Hendricks, a former employee of Compass Group, USA, Inc. (“Compass”), sought to recover the wage differential to which she claimed entitlement under the Family and Medical Leave Act (“FMLA”) and a collective bargaining agreement (“CBA”). Hendricks v. Compass Group, USA, Inc., No. 06-3637 (7th Cir., Aug. 6, 2007).
Hendricks worked as a utility driver earning $12.23 per hour. In June 2003, Hendricks suffered a rotator cuff injury on the job and applied for workers’ compensation benefits. Hendricks did not request FMLA leave but instead, she chose to take light duty under her workers’ compensation program. While on light duty, Hendricks performed office work at a rate of $9.00 per hour for twenty-five (25) hours per week. One month after Hendricks’ injury, she had surgery on her shoulder and came back to work after three (3) days to return to light-duty work. Thereafter, Hendricks worked in the same light duty capacity until the end of her employment with Compass in March of 2004.
Hendricks sued Compass seeking recovery of the $3.23 per hour pay differential between her wages as a utility driver and her wages while on light duty pursuant allegedly to the FMLA and the CBA.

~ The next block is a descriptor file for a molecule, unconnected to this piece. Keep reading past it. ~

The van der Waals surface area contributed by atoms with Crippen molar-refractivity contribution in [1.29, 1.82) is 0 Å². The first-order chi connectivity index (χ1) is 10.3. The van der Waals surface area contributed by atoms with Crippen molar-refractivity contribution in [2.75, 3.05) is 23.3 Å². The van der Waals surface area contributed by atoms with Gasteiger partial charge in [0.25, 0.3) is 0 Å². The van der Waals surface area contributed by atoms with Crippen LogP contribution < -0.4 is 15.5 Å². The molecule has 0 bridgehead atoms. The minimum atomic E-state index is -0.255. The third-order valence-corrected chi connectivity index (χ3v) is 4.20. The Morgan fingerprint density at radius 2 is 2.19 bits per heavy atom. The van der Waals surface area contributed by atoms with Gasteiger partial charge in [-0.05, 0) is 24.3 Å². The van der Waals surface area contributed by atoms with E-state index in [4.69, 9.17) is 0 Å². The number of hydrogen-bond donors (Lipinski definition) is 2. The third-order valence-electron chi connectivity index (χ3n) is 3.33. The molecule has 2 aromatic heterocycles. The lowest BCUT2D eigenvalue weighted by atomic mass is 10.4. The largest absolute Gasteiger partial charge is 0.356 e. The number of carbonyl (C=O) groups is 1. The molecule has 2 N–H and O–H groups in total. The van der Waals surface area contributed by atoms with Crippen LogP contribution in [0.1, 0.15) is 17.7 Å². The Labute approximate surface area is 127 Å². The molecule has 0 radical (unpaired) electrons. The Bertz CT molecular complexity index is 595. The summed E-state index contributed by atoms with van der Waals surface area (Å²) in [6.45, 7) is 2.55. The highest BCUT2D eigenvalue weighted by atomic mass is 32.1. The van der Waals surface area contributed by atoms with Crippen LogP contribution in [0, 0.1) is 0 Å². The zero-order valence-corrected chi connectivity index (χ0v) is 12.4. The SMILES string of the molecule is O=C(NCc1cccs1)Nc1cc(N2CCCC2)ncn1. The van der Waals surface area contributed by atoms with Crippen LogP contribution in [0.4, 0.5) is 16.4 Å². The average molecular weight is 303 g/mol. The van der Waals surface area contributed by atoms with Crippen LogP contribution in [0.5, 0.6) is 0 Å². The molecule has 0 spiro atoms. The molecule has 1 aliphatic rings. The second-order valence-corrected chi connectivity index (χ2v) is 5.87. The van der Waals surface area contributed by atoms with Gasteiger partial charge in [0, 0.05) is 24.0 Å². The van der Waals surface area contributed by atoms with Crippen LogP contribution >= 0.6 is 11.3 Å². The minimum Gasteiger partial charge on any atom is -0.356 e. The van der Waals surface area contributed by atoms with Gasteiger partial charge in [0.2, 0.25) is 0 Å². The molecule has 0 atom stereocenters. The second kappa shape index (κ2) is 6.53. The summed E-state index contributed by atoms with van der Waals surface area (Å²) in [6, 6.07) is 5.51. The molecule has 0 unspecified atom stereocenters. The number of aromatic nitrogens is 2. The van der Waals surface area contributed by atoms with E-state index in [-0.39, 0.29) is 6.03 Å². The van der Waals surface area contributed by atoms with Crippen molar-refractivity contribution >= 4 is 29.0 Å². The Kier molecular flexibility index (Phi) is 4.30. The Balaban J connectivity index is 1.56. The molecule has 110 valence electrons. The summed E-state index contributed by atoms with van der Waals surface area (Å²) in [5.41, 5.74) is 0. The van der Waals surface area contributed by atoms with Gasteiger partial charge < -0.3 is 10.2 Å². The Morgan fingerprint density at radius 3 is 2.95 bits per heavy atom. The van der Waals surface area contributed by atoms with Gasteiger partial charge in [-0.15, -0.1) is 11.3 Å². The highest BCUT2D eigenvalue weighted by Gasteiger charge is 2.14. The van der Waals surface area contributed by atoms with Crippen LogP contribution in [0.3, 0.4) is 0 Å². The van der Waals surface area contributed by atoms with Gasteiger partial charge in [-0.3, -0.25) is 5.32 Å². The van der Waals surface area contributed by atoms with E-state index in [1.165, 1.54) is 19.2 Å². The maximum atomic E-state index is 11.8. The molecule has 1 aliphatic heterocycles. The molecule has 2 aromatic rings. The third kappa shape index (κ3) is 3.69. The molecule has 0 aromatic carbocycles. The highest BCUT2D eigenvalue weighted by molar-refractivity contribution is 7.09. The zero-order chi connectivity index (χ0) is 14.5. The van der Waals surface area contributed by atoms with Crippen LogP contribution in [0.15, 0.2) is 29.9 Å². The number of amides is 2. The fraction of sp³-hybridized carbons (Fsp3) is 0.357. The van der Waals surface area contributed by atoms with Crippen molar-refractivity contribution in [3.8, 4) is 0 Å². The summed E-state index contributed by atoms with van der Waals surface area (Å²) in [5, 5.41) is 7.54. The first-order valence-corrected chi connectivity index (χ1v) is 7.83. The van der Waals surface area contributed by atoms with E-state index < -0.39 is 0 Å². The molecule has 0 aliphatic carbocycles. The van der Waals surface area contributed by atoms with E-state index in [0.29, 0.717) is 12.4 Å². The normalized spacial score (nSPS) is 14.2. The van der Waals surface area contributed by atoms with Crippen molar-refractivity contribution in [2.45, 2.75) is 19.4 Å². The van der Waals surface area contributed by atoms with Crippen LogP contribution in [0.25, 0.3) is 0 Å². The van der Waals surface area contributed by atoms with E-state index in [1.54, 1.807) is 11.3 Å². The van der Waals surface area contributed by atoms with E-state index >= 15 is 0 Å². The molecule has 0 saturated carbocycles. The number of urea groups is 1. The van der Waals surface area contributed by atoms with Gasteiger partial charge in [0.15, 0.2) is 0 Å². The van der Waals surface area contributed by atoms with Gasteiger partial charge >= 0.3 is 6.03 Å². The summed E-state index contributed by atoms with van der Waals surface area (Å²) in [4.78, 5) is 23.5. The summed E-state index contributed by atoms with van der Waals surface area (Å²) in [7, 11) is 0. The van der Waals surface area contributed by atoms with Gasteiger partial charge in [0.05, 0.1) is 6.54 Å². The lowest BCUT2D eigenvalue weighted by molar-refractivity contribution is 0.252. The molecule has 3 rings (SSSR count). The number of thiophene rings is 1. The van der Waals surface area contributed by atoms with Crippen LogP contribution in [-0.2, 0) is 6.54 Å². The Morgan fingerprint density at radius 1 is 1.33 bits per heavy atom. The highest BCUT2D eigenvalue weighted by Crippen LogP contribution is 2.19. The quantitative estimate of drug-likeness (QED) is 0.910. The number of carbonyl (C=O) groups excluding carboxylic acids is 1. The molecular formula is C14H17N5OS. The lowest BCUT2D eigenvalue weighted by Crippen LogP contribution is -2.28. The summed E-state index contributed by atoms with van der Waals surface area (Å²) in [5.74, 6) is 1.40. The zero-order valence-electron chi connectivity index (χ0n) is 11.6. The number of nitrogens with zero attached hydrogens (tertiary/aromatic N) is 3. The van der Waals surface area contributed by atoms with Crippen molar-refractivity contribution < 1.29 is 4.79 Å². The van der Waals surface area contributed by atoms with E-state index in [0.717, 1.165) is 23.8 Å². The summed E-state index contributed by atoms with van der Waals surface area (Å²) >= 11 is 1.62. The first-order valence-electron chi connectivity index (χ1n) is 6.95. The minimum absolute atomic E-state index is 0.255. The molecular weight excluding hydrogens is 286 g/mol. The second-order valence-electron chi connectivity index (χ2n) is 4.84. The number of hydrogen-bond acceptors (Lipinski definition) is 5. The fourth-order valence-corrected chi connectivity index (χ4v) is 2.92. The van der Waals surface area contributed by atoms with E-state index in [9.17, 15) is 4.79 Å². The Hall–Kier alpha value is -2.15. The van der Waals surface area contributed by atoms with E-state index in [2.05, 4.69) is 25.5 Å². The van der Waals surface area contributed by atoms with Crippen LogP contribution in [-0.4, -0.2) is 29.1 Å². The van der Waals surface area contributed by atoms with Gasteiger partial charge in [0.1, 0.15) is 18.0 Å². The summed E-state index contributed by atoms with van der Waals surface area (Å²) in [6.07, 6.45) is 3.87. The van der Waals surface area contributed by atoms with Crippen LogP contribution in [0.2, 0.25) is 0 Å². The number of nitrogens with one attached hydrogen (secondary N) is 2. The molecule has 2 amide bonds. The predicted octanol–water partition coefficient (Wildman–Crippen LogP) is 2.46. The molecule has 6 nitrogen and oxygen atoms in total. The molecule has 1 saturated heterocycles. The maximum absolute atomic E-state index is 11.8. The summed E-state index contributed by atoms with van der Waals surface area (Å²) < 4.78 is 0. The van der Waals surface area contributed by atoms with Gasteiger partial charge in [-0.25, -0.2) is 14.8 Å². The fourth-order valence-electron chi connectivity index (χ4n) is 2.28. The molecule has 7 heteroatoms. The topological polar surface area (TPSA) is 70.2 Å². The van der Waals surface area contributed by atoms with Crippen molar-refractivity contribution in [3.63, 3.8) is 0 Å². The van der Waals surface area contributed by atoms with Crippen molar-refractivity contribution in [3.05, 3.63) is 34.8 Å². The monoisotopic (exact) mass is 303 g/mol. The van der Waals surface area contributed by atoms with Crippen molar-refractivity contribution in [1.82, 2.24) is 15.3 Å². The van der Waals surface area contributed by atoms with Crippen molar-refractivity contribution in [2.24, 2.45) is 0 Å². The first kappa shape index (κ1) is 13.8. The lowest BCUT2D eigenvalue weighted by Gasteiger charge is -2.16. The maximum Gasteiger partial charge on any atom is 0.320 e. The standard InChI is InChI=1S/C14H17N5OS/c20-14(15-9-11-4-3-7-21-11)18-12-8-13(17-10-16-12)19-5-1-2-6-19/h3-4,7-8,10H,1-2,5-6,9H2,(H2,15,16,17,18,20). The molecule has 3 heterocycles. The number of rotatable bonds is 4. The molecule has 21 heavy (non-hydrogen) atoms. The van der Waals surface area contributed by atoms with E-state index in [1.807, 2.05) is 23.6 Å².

In upholding the lower court’s decision dismissing Hendricks’ claim, the Court emphasized that the requirement under the FMLA for restoring an employee to the same or equivalent position and pay rate is conditioned upon the premise that the employee is physically able to perform the functions and duties of the previous position. Further, the Court indicated the fact that the FMLA guarantees only unpaid leave up to twelve (12) weeks if an employee satisfies certain requirements under the law but does not guarantee a certain pay rate while the employee is on leave and decides, on her own, to take light duty. Hendricks also sought to recover wages under the CBA that provides, “Employees who work on a temporary basis in a lower paid classification shall retain their regulate rate”. In response, the Court held that Hendricks cannot recover her claim under the CBA because she did not establish that light duty is a classification under the CBA or that she was employed in light duty on a temporary basis. Therefore, the Court affirmed the lower court’s decision dismissing Hendricks’ wage claim.